hairy situations

How Much Can You Blame Your Parents for Your Gray Hair?

Silver fox Kristen McMenamy.
Silver fox Kristen McMenamy. Photo: Venturelli/Getty Images

If you’re from a family where people go gray early, you’re probably worried about suffering from the same misfortune. Now, researchers think they’ve found the first gene connected to gray hair, supporting the idea that the unceremonious death of pigment is at least partially genetic.

For a study published in the journal Nature Communications, researchers at University College London documented the hair types of more than 6,300 Latin American people of European, Native American, and African descent and compared that info to their genomes. They found that European people who had a certain version of the gene IRF4 went gray sooner than people without the variant. They believe this gene is one of several that might play a role in the rate at which your follicles run out of color.

So, how much of this is your parents’ fault? The authors estimate that it’s responsible for about 30 percent of graying, while pesky environmental factors are to blame for the other 70 percent.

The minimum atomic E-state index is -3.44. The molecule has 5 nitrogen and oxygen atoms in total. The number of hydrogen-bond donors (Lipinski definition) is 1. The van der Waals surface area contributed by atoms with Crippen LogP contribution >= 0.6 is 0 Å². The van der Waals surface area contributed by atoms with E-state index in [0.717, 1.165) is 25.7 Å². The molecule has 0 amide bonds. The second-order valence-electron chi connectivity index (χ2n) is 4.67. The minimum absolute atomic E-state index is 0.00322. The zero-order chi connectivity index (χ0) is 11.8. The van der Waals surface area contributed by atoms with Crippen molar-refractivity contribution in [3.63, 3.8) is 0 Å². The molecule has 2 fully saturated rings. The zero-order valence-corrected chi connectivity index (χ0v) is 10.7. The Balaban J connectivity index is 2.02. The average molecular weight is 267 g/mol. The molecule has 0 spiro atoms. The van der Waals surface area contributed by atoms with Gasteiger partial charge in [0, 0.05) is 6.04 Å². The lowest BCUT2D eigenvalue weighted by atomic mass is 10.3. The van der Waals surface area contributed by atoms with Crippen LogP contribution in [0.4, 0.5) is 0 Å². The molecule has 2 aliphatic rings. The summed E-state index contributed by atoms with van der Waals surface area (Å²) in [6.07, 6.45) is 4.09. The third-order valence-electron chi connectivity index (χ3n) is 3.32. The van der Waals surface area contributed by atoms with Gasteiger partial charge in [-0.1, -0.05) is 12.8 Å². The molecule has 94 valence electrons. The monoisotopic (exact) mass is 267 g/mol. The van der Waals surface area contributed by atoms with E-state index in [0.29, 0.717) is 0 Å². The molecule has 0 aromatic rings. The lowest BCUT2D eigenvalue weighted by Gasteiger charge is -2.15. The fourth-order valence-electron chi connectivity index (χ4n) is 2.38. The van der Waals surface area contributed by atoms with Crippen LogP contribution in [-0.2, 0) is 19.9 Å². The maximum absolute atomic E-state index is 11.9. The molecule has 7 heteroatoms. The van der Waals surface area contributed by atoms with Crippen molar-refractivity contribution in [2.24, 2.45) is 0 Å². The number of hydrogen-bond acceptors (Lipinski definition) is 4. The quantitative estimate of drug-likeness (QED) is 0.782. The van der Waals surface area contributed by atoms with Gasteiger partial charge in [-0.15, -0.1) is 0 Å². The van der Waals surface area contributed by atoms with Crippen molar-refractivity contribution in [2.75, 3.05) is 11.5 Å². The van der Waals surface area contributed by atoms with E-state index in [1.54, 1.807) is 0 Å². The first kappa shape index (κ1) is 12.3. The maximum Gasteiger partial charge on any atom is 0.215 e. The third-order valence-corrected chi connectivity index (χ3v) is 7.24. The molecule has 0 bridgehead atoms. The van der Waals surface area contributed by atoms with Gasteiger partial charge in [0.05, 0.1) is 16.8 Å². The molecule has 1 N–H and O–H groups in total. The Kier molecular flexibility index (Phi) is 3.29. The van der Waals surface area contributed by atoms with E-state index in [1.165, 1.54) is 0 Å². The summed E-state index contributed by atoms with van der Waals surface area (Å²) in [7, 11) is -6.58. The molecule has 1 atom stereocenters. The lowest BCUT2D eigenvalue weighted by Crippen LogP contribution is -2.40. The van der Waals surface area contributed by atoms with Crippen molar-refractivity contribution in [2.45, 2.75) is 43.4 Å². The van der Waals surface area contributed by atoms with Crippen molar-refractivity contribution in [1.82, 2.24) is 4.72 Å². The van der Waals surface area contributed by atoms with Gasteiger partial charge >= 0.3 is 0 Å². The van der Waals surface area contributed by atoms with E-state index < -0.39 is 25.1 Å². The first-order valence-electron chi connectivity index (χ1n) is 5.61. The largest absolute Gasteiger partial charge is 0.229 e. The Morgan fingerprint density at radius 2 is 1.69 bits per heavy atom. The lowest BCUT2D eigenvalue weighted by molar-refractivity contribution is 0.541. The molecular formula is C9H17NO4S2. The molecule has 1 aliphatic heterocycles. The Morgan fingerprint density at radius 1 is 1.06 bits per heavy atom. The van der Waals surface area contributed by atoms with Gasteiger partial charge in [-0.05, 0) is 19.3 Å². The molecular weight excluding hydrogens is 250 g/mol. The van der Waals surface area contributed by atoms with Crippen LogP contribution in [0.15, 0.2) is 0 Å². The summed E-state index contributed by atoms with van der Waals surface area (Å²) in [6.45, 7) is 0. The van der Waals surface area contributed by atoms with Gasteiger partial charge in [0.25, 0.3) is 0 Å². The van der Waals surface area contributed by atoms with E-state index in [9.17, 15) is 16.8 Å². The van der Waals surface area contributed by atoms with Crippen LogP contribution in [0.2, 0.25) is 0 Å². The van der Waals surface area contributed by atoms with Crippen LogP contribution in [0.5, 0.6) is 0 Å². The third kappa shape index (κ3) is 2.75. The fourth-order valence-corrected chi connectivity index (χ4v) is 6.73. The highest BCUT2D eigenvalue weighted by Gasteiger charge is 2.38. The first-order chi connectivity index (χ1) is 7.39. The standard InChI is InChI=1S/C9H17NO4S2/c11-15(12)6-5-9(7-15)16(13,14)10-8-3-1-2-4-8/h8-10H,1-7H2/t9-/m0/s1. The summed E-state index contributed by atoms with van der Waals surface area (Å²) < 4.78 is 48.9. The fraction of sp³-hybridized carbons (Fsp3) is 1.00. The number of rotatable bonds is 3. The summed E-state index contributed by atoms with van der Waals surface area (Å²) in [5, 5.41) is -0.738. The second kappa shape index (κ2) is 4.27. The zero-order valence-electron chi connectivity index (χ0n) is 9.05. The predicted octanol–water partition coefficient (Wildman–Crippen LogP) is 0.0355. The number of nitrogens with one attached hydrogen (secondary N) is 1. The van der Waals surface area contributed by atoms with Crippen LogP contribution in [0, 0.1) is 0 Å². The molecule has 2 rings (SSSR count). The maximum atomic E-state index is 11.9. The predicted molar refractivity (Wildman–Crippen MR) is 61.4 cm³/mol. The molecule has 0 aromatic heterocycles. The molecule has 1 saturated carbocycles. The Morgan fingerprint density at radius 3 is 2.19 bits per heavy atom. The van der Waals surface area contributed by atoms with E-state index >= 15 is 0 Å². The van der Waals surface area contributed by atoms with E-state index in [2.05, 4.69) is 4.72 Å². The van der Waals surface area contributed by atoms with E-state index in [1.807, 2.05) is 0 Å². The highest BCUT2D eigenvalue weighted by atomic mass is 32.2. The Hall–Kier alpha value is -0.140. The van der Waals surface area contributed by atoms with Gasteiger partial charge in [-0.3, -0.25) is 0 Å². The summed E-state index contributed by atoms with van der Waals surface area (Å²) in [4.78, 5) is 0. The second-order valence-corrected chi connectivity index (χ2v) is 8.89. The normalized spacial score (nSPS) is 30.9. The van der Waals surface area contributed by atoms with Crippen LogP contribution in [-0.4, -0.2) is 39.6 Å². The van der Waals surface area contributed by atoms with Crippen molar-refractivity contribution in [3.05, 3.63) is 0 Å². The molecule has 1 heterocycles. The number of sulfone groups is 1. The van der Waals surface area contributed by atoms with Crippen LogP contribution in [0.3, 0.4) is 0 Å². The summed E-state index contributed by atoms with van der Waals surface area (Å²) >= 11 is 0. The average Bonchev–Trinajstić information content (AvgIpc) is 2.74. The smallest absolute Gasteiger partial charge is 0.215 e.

But back up — why are people spending precious science dollars looking into this topic at all? One, to understand how hair types and colors changed over time, and two, because way off into the future, knowledge like this could help forensic experts build rough mugshots of criminal suspects just from their DNA.

Of course, there are also possible cosmetic applications that could delay graying or prevent it altogether by targeting the hair before it ever comes out of your scalp. Until those are invented, at least we have dye.

How Much Can You Blame Mom for Your Gray Hair?